Gas diffusion, as a basis for complex biological processes such as respiration, is a core principle for understanding fundamental physiology. Students, however, often find these concepts challenging, in particular when expressed formally as in Fick’s law of gas diffusion:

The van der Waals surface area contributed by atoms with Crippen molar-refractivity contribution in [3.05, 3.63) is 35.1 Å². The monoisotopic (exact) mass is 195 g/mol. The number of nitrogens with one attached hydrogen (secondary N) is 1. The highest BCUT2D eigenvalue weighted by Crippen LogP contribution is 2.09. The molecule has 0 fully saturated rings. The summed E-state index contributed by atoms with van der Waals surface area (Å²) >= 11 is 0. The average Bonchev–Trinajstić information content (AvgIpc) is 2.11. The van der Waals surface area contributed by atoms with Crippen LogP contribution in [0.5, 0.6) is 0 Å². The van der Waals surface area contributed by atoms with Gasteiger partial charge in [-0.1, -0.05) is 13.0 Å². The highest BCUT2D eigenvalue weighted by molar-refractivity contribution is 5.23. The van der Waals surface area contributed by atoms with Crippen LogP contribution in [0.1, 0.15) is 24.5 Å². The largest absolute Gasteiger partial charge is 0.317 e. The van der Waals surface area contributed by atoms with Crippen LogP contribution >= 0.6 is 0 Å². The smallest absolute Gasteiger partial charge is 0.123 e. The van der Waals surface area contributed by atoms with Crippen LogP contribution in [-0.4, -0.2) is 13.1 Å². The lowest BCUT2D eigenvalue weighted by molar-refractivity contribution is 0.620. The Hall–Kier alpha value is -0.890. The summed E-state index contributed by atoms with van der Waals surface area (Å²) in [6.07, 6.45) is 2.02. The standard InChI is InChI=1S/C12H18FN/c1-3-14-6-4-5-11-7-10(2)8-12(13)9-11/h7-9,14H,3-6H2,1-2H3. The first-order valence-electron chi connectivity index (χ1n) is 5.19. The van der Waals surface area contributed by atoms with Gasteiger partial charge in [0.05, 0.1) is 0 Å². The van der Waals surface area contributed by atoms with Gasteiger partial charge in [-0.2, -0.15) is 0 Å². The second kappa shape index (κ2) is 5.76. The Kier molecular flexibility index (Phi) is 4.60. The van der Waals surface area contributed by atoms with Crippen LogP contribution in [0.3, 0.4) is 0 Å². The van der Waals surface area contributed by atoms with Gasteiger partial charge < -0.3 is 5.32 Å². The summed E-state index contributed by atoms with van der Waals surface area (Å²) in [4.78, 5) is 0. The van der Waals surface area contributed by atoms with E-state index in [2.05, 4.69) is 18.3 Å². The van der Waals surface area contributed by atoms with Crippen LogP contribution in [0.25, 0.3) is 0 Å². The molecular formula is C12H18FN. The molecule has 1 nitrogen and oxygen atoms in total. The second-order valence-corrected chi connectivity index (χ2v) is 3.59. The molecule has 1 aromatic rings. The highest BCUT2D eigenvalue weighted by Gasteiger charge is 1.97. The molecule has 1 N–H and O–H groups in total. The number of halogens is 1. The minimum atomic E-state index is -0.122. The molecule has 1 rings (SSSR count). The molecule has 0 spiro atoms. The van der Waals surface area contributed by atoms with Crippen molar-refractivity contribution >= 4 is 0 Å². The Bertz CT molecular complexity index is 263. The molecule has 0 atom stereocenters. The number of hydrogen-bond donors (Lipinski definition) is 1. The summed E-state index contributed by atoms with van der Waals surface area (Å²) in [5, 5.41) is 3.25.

In this version, m/t describes the oxygen flux (i.e., the amount [m] of oxygen, moving in a given time [t] from one compartment of a system to another, e.g., from surrounding water to the blood of a fish). D, the diffusion constant, expresses how “easily” the gas passes a material layer. S is the surface area over which diffusion takes place, and which separates compartments (e.g., gill or body surface). And ΔC/x describes the concentration gradient between the two compartments, such as “blood” and “water,” as the difference between concentrations in these compartments divided by their distance. The distance between water and blood (source and sink) is x.

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